}
}

Finally I’ve hosted StockService in a console application and configured a single endpoint along with a standard mex endpoint as shown below-

<services>
   <service name="StockInformation.StockService">
      <endpoint address="" binding="basicHttpBinding" contract="StockInformation.IStockService" />
      <endpoint address="mex" kind="mexEndpoint" />
      <host>
         <baseAddresses>
            <add baseAddress="http://localhost:8081/StockService" />
         </baseAddresses>
      </host>
   </service>
</services>

Please note that each instance of this service will act as a receiver in our Multicasting demo. Let’s move to the next section to configure the RoutingService for the Multicasting.

Configuring the RoutingService for Multicasting

I'll re-configure our RoutingService used in 'Service Versioning' demo earlier in this post for the Multicasting demo. So first I've re-configured the RoutingService with the following virtual endpoint-

<services>
    <service name="System.ServiceModel.Routing.RoutingService">
      <endpoint address="" binding="basicHttpBinding"
                contract="System.ServiceModel.Routing.ISimplexDatagramRouter" name="virtualendpoint" />
      <host>
        <baseAddresses>
          <add baseAddress="http://localhost:8080/RoutingService/Router" />
        </baseAddresses>
      </host>
    </service>
</services>

Notice that I've used here ISimplexDatagramRouter ServiceContract as StockService is designed to process only One-Way messages. Next I've re-defined following three target endpoints one for each service instance. These instances will act as receivers in our Multicasting demo. Actually here I've just subscribed receivers in order to receive multicast information from the sender(s).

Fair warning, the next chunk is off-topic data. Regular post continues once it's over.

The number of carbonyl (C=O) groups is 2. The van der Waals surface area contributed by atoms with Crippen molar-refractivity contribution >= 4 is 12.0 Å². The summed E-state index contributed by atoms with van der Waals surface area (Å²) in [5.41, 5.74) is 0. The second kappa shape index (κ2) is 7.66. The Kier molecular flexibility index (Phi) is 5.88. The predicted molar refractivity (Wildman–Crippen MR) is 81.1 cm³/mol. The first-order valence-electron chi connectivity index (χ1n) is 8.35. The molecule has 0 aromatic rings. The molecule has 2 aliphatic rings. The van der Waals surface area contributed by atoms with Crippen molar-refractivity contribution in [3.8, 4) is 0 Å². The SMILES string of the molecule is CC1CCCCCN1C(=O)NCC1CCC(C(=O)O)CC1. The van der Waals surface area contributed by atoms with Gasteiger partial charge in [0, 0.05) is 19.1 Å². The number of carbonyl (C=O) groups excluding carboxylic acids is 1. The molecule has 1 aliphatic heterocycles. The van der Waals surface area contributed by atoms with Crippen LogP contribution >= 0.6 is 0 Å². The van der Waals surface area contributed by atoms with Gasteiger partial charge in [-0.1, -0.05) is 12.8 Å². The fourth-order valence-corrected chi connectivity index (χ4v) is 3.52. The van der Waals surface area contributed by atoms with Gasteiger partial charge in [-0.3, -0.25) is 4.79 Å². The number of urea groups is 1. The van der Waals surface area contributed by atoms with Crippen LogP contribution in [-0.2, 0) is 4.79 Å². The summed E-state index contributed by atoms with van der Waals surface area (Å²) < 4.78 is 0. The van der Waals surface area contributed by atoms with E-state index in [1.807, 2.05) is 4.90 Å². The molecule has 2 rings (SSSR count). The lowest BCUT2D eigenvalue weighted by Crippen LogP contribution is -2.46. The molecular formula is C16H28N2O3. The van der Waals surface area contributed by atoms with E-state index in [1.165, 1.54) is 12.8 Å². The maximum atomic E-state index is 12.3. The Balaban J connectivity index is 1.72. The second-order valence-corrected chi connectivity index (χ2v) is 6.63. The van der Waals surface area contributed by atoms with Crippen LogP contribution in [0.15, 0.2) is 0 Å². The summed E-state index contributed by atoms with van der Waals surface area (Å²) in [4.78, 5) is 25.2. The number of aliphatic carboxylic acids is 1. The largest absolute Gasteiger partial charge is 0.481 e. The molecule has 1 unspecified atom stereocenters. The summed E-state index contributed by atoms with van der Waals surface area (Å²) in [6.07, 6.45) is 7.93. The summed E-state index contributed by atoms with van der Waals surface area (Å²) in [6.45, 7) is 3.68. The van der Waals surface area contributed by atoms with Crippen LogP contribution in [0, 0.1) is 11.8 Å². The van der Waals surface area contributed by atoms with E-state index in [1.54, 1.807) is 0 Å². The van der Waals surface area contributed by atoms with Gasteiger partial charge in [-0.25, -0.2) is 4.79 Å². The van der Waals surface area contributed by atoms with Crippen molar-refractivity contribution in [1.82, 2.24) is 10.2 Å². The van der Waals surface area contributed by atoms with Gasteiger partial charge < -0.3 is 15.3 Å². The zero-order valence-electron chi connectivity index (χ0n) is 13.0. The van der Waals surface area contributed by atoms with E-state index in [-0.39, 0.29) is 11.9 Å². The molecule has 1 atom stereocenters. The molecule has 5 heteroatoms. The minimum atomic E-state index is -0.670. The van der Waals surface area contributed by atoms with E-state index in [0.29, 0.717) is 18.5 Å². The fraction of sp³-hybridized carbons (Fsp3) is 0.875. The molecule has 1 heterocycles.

<client>
    <endpoint address="http://localhost:8081/StockService1" binding="basicHttpBinding"
              contract="*" name="stockservice1" />
    <endpoint address="http://localhost:8081/StockService2" binding="basicHttpBinding"
              contract="*" name="stockservice2" />
    <endpoint address="http://localhost:8081/StockService3" binding="basicHttpBinding"
              contract="*" name="stockservice3" />
</client>

Next I've re-defined a single filter using the MatchAll filter type that will matches all incoming messages.

<filters>
      <filter name="wildCardFilter" filterType="MatchAll" />
</filters>

As our goal is to just multicast all incoming messages from the sender(s) to the subscribed receiver(s), so next I've re-configured the filter table 'RoutingTable' by mapping the above defined wildCardFilter filter to all target endpoints (receivers) as shown down below.

<filterTables>
      <filterTable name="RoutingTable">
        <add filterName="wildCardFilter" endpointName="stockservice1" />
        <add filterName="wildCardFilter" endpointName="stockservice2" />
        <add filterName="wildCardFilter" endpointName="stockservice3" />
      </filterTable>
</filterTables>

This finishes the RoutingService configuration for Multicasting demo. Let's move to the next section in order to mimic the sender(s) for the Multicasting.

Mimicking the Sender for Multicasting

The next step would be to mimic the sender(s) application for our Multicasting demo in order to send stock information after each pre-defined time span to the subscribed receivers. For this I've created a console client application of the StockService and configured it with following endpoint-

<client>
      <endpoint address="http://localhost:8080/RoutingService/Router" binding="basicHttpBinding"
                contract="Sender.IStockService" name="stockDetails" />
</client>

Finally let's go through the client application code.

var cf = new ChannelFactory<IStockService>("stockDetails");
var channel = cf.CreateChannel();

Console.WriteLine("*** Multicasting using RoutingService Demo ***\n");
Console.WriteLine("Please hit any key to start: ");
string command = Console.ReadLine();

while (command != "exit")
{
   var stock = GetStockDetails();
   channel.SendStockDetail(stock);

   Console.WriteLine("Details of the Stock: {0} has been sent; Sender: {1}", stock.Name);
   System.Threading.Thread.Sleep(3000);
}

((IClientChannel)channel).Close();